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Posted: September 9, 2018

Court Refuses to Dismiss Common Law Dissolution Action Even Though Shareholder Lacked Standing to Bring Statutory Dissolution Action

On August 15, 2018, Justice Scarpulla of the New York County Commercial Division issued a decision inĀ Matter of Yu v. Bong Yu, 2018 NY Slip Op. 32009(U), refusing to dismiss an action for common law dissolution of a corporation even though the shareholder lacked standing to bring an action for statutory dissolution, explaining:

Business Corporation Law Section 1104-a provides, in relevant part:

(a) The holders of shares representing twenty percent or more of the votes of all outstanding shares of a corporation, other than a corporation registered as an investment company under an act of congress entitled “Investment Company Act of 1940”, no shares of which are listed on a national securities exchange or regularly quoted in an over-the-counter market by one or more members of a national or an affiliated securities association, entitled to vote in an election of directors may present a petition of dissolution on one or more of the following grounds:

(1) The directors or those in control of the corporation have been guilty of illegal, fraudulent or oppressive actions toward the complaining shareholders;
(2) The property or assets of the corporation are being looted, wasted, or diverted for non-corporate purposes by its directors, officers or those in control of the corporation.

Patrick has repaid the principal, interest, and collection charges on the 2005 loan and one of the two 2011 loans, but attorneys’ fees due on those notes are still in dispute, and the second 2011 loan is still owed in full. Therefore, Patrick’s Moklam shares remain pledged in accordance with the stock pledge agreement. As per the stock pledge agreement, Patrick is not entitled to exercise any voting rights at this time. As such, he lacks standing to pursue a dissolution of the corporation pursuant to BCL Section 1104-a. Patrick’s arguments in opposition are unavailing because they lack both legal and evidentiary support.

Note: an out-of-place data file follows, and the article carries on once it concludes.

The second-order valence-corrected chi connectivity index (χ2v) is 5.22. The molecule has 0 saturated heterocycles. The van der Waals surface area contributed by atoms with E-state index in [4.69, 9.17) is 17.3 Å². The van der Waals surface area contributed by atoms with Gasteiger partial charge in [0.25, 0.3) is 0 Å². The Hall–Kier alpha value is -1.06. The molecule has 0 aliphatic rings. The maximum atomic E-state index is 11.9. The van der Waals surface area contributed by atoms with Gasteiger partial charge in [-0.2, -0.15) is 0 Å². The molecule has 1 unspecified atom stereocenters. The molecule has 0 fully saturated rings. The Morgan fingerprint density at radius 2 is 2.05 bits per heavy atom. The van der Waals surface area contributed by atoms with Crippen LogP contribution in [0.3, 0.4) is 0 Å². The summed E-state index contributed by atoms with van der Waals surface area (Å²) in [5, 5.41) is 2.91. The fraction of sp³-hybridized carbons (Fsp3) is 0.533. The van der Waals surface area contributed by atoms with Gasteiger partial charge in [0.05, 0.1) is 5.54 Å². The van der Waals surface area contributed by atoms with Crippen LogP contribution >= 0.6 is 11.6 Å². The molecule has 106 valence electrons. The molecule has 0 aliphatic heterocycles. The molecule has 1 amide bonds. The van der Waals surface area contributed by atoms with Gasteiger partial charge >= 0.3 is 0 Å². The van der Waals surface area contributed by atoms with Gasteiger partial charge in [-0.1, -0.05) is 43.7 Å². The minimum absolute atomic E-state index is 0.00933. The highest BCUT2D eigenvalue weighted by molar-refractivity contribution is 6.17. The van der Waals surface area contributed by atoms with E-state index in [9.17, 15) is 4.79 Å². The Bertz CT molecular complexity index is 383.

The remedy of common-law dissolution is available only to minority shareholders who accuse the majority shareholders and/or the corporate officers or directors of looting the corporation and violating their fiduciary duty..

Here, Patrick states in the petition that the Yu family was engaged in misconduct in its operation of Moklam, and that corporate assets are being wasted, looted, and/or diverted to the benefit of the Yu family and at Patrick’s expense, in breach of the fiduciary duty owed to him. He explains that the Yu family has repeatedly retaliated against Patrick for exercising his rights as a shareholder, has taken steps to put enormous financial pressure on him at a time when they knew very well he was under financial duress, and has denied him any meaningful access to the books and records of Moklam, Guard Hill, and East 38th Street. He alleges that respondents are pursuing a personal vendetta against [him], while at the same time enriching themselves through the acquisition of his shares at a cost far below their fair value, and sets forth specific facts to support his allegations.

At this point in the litigation, Patrick’s allegations set forth a reasonable basis to believe that further discovery may reveal further evidence of egregious conduct necessary to sustain the claim for common law dissolution. Accordingly, the claim for common law dissolution will not be dismissed at this time.

(Internal quotations and citations omitted).

This decision relates to a significant part of our practice: business divorce (a break-up between the owners of a closely-held business). Contact Schlam Stone & Dolan partner John Lundin at jlundin@schlamstone.com if you or a client have questions regarding a business divorce.

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